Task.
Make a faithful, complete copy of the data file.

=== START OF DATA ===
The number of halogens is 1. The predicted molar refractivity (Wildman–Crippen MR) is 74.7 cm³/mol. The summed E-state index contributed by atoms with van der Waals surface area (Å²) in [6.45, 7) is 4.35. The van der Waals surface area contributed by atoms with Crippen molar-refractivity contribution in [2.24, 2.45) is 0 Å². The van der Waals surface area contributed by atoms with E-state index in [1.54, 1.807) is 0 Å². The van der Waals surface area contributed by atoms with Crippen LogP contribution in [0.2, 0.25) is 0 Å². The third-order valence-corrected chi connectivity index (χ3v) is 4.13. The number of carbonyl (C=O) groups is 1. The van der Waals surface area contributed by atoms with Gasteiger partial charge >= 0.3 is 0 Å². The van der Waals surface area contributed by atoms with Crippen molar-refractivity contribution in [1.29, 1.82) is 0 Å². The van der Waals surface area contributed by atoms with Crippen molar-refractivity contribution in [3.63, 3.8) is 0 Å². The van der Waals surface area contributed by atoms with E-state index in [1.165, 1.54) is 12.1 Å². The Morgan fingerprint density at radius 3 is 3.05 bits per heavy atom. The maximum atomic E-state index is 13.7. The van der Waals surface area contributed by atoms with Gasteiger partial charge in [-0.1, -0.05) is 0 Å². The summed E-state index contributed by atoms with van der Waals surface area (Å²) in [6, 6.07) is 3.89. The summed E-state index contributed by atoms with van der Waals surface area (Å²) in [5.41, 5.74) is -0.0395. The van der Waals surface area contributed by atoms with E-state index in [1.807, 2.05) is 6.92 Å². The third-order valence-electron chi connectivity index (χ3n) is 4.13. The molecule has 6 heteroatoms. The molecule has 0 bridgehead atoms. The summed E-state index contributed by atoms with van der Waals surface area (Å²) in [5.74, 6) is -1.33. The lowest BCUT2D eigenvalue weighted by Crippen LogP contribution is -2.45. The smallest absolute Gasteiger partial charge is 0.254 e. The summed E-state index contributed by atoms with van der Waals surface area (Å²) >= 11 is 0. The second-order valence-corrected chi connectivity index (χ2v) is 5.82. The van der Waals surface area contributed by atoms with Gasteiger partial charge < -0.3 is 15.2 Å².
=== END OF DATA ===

The number of halogens is 1. The predicted molar refractivity (Wildman–Crippen MR) is 74.7 cm³/mol. The summed E-state index contributed by atoms with van der Waals surface area (Å²) in [6.45, 7) is 4.35. The van der Waals surface area contributed by atoms with Crippen molar-refractivity contribution in [2.24, 2.45) is 0 Å². The van der Waals surface area contributed by atoms with E-state index in [1.54, 1.807) is 0 Å². The van der Waals surface area contributed by atoms with Crippen LogP contribution in [0.2, 0.25) is 0 Å². The third-order valence-corrected chi connectivity index (χ3v) is 4.13. The number of carbonyl (C=O) groups is 1. The van der Waals surface area contributed by atoms with Gasteiger partial charge >= 0.3 is 0 Å². The van der Waals surface area contributed by atoms with Crippen molar-refractivity contribution in [1.29, 1.82) is 0 Å². The van der Waals surface area contributed by atoms with Crippen molar-refractivity contribution in [3.63, 3.8) is 0 Å². The van der Waals surface area contributed by atoms with E-state index in [1.165, 1.54) is 12.1 Å². The Morgan fingerprint density at radius 3 is 3.05 bits per heavy atom. The maximum atomic E-state index is 13.7. The van der Waals surface area contributed by atoms with Gasteiger partial charge in [-0.1, -0.05) is 0 Å². The summed E-state index contributed by atoms with van der Waals surface area (Å²) in [6, 6.07) is 3.89. The summed E-state index contributed by atoms with van der Waals surface area (Å²) in [5.41, 5.74) is -0.0395. The van der Waals surface area contributed by atoms with E-state index in [1.807, 2.05) is 6.92 Å². The third-order valence-electron chi connectivity index (χ3n) is 4.13. The molecule has 6 heteroatoms. The molecule has 0 bridgehead atoms. The summed E-state index contributed by atoms with van der Waals surface area (Å²) in [5.74, 6) is -1.33. The lowest BCUT2D eigenvalue weighted by Crippen LogP contribution is -2.45. The smallest absolute Gasteiger partial charge is 0.254 e. The summed E-state index contributed by atoms with van der Waals surface area (Å²) >= 11 is 0. The second-order valence-corrected chi connectivity index (χ2v) is 5.82. The van der Waals surface area contributed by atoms with Gasteiger partial charge < -0.3 is 15.2 Å².